The problem is totally do able. It would be mostly a pointless waste of time– because no one needs that info to cook a delicious turkey– but it could be done.

                But seriously, no one is going to do the calculation for a freakin’ turkey. They do it for material processing of problems to support manufacturing. This isn’t because the turkey is “harder”. It’s because the turkey problem would be pointless navel gazing.

                1. Ocean water movement/
                  I wasn’t talking about tides. Obviously you’re not terribly familiar with ocean science either (most people aren’t, so that’s not a criticism). Interchange of water between oceans, for example, has only been modeled at very large scale. How ‘deep’ water moves outside major currents is poorly understood. And even surface water movement is best understood by measurement rather than model. (The relatively warm mediterranean surface water that spills across the Atlantic, for example – while you might get in the ballpark of a couple hundred nautical miles by model, if you want to know what the actual extent is on a given day and time, you reference SST satellite imagery).

                  And that’s the large and repeatable stuff. What we can do is the equivalent of saying ‘markets have booms and busts’. At the level of ‘make a bet and profit’, you’d want a model of the whole ocean that could tell you things like how a sunken ship changed the way water eddied around objects on the sea floor.

                  Heat Equation/
                  The problem is the turkey is composed of heterogenous matter which doesn’t have consistent properties across the material. Even within just the bone or just the turkey meat, thermal properties vary because it’s not isomorphic. Then you have a complicated surface manifold which isn’t well represented by a mathematical function you can do differential equations on. (Assume a spherical turkey is a joke, but it’s also how a lot of this stuff gets approximated in reality, because natural surfaces aren’t easy to work with).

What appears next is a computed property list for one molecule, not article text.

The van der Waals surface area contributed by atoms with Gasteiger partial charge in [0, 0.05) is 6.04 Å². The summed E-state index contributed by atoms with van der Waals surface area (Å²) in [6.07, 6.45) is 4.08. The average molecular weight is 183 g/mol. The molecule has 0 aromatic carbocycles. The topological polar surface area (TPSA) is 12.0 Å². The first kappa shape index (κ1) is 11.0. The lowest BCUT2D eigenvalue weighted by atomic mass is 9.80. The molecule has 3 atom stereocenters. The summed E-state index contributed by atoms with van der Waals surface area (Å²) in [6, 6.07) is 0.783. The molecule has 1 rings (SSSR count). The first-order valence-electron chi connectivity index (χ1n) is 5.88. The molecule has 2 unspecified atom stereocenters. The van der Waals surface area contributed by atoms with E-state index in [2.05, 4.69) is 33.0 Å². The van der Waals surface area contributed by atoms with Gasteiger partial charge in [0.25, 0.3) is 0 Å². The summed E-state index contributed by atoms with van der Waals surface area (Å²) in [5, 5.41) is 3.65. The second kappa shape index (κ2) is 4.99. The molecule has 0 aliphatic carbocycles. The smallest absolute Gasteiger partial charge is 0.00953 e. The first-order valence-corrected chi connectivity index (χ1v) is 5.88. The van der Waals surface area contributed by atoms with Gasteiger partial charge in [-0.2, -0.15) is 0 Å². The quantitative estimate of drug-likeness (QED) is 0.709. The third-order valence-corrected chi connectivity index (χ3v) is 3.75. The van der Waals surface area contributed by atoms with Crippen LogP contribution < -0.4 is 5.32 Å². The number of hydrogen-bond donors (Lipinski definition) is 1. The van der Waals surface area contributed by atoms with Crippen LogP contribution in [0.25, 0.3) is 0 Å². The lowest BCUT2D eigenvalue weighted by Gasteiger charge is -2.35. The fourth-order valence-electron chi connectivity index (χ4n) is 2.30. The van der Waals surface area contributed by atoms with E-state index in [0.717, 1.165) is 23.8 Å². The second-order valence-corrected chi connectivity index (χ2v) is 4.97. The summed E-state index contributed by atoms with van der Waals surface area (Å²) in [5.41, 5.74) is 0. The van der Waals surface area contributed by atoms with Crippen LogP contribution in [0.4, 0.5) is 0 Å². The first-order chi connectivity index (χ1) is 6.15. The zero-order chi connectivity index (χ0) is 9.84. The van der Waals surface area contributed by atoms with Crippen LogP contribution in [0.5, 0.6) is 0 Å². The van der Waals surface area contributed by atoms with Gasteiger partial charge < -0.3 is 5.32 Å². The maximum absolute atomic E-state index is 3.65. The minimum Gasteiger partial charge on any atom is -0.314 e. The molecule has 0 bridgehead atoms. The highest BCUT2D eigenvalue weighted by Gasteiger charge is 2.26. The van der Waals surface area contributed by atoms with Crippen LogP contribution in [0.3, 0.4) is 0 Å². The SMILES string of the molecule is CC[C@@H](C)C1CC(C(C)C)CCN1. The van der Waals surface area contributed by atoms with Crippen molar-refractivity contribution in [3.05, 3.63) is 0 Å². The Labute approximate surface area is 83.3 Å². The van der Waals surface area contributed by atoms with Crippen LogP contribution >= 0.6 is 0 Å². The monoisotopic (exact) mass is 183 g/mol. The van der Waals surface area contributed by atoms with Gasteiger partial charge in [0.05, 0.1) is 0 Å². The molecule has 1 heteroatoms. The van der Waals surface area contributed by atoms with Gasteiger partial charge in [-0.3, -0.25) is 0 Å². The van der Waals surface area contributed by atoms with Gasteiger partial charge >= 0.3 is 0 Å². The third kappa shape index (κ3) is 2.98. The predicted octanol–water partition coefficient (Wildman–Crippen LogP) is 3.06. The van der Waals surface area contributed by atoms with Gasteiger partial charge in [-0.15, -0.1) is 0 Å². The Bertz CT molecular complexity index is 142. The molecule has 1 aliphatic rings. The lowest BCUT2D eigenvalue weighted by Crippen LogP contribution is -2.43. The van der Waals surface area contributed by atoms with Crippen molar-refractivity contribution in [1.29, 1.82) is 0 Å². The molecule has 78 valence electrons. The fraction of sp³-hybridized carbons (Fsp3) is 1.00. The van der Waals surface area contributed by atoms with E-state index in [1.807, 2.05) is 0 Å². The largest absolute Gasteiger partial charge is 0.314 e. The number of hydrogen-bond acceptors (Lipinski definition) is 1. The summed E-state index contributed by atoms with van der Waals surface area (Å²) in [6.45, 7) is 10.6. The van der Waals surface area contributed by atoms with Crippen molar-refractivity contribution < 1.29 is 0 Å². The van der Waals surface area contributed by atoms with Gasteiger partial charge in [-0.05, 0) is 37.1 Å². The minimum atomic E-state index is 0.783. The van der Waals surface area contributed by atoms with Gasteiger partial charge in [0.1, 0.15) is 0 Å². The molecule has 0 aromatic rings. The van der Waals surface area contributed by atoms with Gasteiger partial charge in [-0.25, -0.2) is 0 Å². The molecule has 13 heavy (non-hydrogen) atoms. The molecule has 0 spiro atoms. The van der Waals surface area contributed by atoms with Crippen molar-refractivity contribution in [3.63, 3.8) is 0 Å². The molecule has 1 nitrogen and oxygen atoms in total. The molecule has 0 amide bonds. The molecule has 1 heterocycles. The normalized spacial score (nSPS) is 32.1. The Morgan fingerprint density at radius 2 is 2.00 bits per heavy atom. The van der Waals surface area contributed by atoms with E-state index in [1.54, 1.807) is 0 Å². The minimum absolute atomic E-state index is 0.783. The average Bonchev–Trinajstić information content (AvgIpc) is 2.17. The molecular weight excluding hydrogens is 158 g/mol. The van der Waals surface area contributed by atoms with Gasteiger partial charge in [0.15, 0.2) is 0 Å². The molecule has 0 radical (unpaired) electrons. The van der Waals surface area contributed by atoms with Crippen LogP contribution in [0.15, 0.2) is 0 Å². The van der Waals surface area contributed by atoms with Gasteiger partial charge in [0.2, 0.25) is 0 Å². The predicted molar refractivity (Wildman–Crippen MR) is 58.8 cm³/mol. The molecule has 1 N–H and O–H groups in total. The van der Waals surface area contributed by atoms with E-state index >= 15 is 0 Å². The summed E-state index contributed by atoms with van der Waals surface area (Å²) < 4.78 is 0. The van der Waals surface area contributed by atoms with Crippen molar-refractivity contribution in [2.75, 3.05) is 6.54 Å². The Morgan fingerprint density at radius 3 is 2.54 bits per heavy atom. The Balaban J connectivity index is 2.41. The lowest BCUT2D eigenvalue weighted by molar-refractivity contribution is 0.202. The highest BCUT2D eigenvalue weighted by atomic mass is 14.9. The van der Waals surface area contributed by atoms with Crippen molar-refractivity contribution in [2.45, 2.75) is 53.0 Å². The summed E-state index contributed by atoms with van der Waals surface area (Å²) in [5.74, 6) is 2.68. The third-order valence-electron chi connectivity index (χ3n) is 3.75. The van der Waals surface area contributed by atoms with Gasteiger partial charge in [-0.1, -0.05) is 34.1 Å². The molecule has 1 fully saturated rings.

Most, if not all, industrial applications involve homogenous material with a relatively simple manifold, because that’s actually a tractable problem.

                  1. Squirrel,
                    You weren’t specific. You decreed “ocean dynamics” as the complicated ones. There are lots of ocean dynamics problems. Tides are one of them. Thermohaline circulation is one of them. Surface wave phenomena is one of them. The navy does modeling of interaction between water motion and seabed surface motion at the bottom. These “complicated” situations are modeled. Some that are not modeled could be. There is just no reasons to bother.

                    Interchange of water between oceans, for example, has only been modeled at very large scale.

                    Well… duh. News flash: Oceans are large. Interchange between large things is dominated by large scales, and so it is modeled that way. Effects that are not of interest can be ignored. This is not a “failure” of mechanics nor modeling.